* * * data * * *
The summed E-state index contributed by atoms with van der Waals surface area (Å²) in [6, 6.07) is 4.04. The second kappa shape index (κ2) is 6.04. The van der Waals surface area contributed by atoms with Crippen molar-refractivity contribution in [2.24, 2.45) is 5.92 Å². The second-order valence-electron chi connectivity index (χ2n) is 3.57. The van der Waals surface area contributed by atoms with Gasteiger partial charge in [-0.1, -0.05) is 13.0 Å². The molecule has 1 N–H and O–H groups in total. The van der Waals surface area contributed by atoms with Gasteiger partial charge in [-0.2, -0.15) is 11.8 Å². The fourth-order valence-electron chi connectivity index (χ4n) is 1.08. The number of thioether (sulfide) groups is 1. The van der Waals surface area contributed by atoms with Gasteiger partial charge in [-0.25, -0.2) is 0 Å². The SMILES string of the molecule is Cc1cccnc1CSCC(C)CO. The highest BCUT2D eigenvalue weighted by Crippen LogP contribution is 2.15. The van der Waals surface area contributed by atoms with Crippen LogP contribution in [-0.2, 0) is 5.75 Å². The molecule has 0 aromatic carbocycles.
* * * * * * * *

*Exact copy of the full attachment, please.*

The summed E-state index contributed by atoms with van der Waals surface area (Å²) in [6, 6.07) is 4.04. The second kappa shape index (κ2) is 6.04. The van der Waals surface area contributed by atoms with Crippen molar-refractivity contribution in [2.24, 2.45) is 5.92 Å². The second-order valence-electron chi connectivity index (χ2n) is 3.57. The van der Waals surface area contributed by atoms with Gasteiger partial charge in [-0.1, -0.05) is 13.0 Å². The molecule has 1 N–H and O–H groups in total. The van der Waals surface area contributed by atoms with Gasteiger partial charge in [-0.2, -0.15) is 11.8 Å². The fourth-order valence-electron chi connectivity index (χ4n) is 1.08. The number of thioether (sulfide) groups is 1. The van der Waals surface area contributed by atoms with Gasteiger partial charge in [-0.25, -0.2) is 0 Å². The SMILES string of the molecule is Cc1cccnc1CSCC(C)CO. The highest BCUT2D eigenvalue weighted by Crippen LogP contribution is 2.15. The van der Waals surface area contributed by atoms with Crippen LogP contribution in [-0.2, 0) is 5.75 Å². The molecule has 0 aromatic carbocycles.